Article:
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  No Fair, Just Ask Andy Beyer's !     

Barrington Fair AdCome To The Fair

The Great Barrington Fair ran it's first thoroughbred meet in 1940 and ran consecutively till 1983. The races returned for a year in 1991. In 1995 a freak Memorial Day tornado ripped through Great Barrington and did extensive damage to the fairgrounds. In an effort to once again present racing the fairgrounds were rebuilt. In 1997 Great Barrington was again granted race dates, but racing only lasted two years.

Great Barrington was the last stop on the Massachusetts Fair Circuit. It was known for it's scenic setting and was probably the most popular stop on the circuit, at least for the view. The racing was a bit more sketchy!

Belmont of the BerkshiresBelmont of the Berkshires

In his book My Fifty Thousand Dollar Year, writer and analyst Andy Beyer's noted that Great Barrington was the only track that he ever left early. After losing fifteen hundred dollars he had seen enough. Obviously his speed ratings were inaccurate. Around that same time period, PBS did a special on horse race fixing, and a race from Barrington Fair was featured. Even with the occasional larceny I'm sure most people who did attend the fairs wouldn't mind it a bit if they could have their racing back. There was an old saying "all's fair at the fairs".

Around six pm on the afternoon of September 13, 1991, P.T. Pocohontus was the last horse led into the winners circle at the Great Barrington Fair. Twenty something years later the grandstand and track are still intact. They are overgrown and basically unrecognizable, waiting in vein for a day that will never return. If I were a betting man I'd bet on the bulldozer.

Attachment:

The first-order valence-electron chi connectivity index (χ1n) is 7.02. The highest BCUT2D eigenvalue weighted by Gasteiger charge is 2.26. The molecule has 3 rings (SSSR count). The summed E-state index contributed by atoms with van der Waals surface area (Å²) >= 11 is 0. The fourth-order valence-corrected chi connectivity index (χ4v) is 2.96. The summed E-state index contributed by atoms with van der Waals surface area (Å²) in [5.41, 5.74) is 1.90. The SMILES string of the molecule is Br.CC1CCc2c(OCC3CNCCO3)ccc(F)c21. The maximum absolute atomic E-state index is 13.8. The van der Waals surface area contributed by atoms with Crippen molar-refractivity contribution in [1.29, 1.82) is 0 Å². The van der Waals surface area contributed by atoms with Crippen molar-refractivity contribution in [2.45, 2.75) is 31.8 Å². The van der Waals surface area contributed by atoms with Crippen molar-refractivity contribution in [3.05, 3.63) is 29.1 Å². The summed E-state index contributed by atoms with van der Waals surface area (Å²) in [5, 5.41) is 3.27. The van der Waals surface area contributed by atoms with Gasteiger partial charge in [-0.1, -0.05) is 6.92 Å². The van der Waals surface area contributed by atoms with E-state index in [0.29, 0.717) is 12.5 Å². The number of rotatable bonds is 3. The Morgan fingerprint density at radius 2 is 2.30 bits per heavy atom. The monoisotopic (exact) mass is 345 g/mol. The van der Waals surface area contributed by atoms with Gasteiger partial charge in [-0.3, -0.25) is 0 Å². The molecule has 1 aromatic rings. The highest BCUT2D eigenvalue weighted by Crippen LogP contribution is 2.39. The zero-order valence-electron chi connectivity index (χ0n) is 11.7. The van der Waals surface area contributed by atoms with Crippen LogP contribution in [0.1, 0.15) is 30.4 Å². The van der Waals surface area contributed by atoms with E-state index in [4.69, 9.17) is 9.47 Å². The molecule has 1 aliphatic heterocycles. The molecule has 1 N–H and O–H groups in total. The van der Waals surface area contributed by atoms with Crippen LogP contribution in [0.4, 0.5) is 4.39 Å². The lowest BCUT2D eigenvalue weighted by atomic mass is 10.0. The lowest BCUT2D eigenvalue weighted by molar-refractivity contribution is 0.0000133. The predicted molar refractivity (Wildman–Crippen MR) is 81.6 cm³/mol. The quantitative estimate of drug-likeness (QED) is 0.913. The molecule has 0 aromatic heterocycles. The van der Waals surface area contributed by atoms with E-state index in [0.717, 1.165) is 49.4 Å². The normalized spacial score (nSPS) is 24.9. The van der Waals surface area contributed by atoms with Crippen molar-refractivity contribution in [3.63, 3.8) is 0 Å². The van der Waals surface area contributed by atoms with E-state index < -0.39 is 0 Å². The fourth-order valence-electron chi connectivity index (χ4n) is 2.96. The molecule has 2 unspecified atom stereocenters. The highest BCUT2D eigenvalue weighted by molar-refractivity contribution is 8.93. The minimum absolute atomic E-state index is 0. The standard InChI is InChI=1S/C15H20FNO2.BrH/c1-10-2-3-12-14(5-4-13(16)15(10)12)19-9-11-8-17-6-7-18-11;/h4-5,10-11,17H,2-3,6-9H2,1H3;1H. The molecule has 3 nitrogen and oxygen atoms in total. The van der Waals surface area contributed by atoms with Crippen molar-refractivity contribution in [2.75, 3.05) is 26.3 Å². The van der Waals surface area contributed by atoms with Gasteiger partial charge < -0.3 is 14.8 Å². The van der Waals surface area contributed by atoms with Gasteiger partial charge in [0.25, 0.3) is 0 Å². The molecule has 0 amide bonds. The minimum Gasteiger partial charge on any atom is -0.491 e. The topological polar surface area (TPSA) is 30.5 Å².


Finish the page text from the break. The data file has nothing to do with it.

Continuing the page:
If you look at the program page you will see a real ridding double. Old New England stakes runner Golden Arrow won that race with Debbie Riemers up. Both ladies were pregnant at the time.  

If there was a "Crown Jewel" of the Massachusetts Fair Circuit, Great Barrington would have been it. Although, located in the center of Great Barrington, it had a pastoral feel to it. The backstretch was tree lined, with a couple old weeping willow looking trees towering over the track. Like commercial tracks Great Barrington had both a clubhouse and grandstand area. Both had a capacity of around 1,500 people. Unlike Northampton, where you would swear you were in a drainage tunnel going to the infield, Great Barrington had stairs at both ends with a rail to separate traffic. Unlike Andy Beyer's, most of us knew this wasn't the place to bring the mortgage money, but it was a great place to enjoy the first part of Autumn.

If you click the Flickr logo you can view Great Barrington as it is today, it's kind of pasture-ral these days.